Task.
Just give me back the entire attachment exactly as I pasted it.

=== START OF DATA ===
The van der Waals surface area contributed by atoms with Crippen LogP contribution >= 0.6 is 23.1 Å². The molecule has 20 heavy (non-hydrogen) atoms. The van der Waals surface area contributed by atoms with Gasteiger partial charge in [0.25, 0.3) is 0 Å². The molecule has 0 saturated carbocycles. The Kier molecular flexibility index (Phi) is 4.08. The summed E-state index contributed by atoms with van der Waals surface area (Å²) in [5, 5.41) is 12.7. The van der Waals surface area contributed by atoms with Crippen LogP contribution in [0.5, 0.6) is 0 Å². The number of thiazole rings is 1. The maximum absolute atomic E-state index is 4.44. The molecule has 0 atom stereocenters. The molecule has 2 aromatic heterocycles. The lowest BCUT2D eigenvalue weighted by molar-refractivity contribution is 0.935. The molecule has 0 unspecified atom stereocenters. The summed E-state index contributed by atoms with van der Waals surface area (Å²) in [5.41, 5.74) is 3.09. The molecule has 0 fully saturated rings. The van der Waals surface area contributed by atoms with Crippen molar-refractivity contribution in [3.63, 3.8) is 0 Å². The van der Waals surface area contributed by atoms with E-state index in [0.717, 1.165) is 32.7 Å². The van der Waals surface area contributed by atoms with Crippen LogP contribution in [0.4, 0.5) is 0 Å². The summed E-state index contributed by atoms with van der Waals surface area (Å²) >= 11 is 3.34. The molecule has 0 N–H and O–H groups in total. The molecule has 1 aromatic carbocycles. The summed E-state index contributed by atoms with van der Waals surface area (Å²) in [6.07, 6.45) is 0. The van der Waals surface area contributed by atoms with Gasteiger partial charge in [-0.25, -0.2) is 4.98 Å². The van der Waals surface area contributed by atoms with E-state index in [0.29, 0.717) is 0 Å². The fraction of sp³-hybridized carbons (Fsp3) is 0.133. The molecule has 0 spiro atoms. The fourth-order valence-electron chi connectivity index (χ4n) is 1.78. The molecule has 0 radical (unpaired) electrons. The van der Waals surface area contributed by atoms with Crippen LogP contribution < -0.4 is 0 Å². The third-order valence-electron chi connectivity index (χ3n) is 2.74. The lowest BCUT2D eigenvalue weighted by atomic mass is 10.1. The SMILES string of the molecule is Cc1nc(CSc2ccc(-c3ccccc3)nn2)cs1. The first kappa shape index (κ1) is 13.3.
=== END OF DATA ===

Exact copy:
The van der Waals surface area contributed by atoms with Crippen LogP contribution >= 0.6 is 23.1 Å². The molecule has 20 heavy (non-hydrogen) atoms. The van der Waals surface area contributed by atoms with Gasteiger partial charge in [0.25, 0.3) is 0 Å². The molecule has 0 saturated carbocycles. The Kier molecular flexibility index (Phi) is 4.08. The summed E-state index contributed by atoms with van der Waals surface area (Å²) in [5, 5.41) is 12.7. The van der Waals surface area contributed by atoms with Crippen LogP contribution in [0.5, 0.6) is 0 Å². The number of thiazole rings is 1. The maximum absolute atomic E-state index is 4.44. The molecule has 0 atom stereocenters. The molecule has 2 aromatic heterocycles. The lowest BCUT2D eigenvalue weighted by molar-refractivity contribution is 0.935. The molecule has 0 unspecified atom stereocenters. The summed E-state index contributed by atoms with van der Waals surface area (Å²) in [5.41, 5.74) is 3.09. The molecule has 0 fully saturated rings. The van der Waals surface area contributed by atoms with Crippen molar-refractivity contribution in [3.63, 3.8) is 0 Å². The van der Waals surface area contributed by atoms with E-state index in [0.717, 1.165) is 32.7 Å². The van der Waals surface area contributed by atoms with Crippen LogP contribution in [0.4, 0.5) is 0 Å². The summed E-state index contributed by atoms with van der Waals surface area (Å²) >= 11 is 3.34. The molecule has 0 N–H and O–H groups in total. The molecule has 1 aromatic carbocycles. The summed E-state index contributed by atoms with van der Waals surface area (Å²) in [6.07, 6.45) is 0. The van der Waals surface area contributed by atoms with Gasteiger partial charge in [-0.25, -0.2) is 4.98 Å². The van der Waals surface area contributed by atoms with E-state index in [0.29, 0.717) is 0 Å². The fraction of sp³-hybridized carbons (Fsp3) is 0.133. The molecule has 0 spiro atoms. The fourth-order valence-electron chi connectivity index (χ4n) is 1.78. The molecule has 0 radical (unpaired) electrons. The van der Waals surface area contributed by atoms with Crippen LogP contribution < -0.4 is 0 Å². The third-order valence-electron chi connectivity index (χ3n) is 2.74. The lowest BCUT2D eigenvalue weighted by atomic mass is 10.1. The SMILES string of the molecule is Cc1nc(CSc2ccc(-c3ccccc3)nn2)cs1. The first kappa shape index (κ1) is 13.3.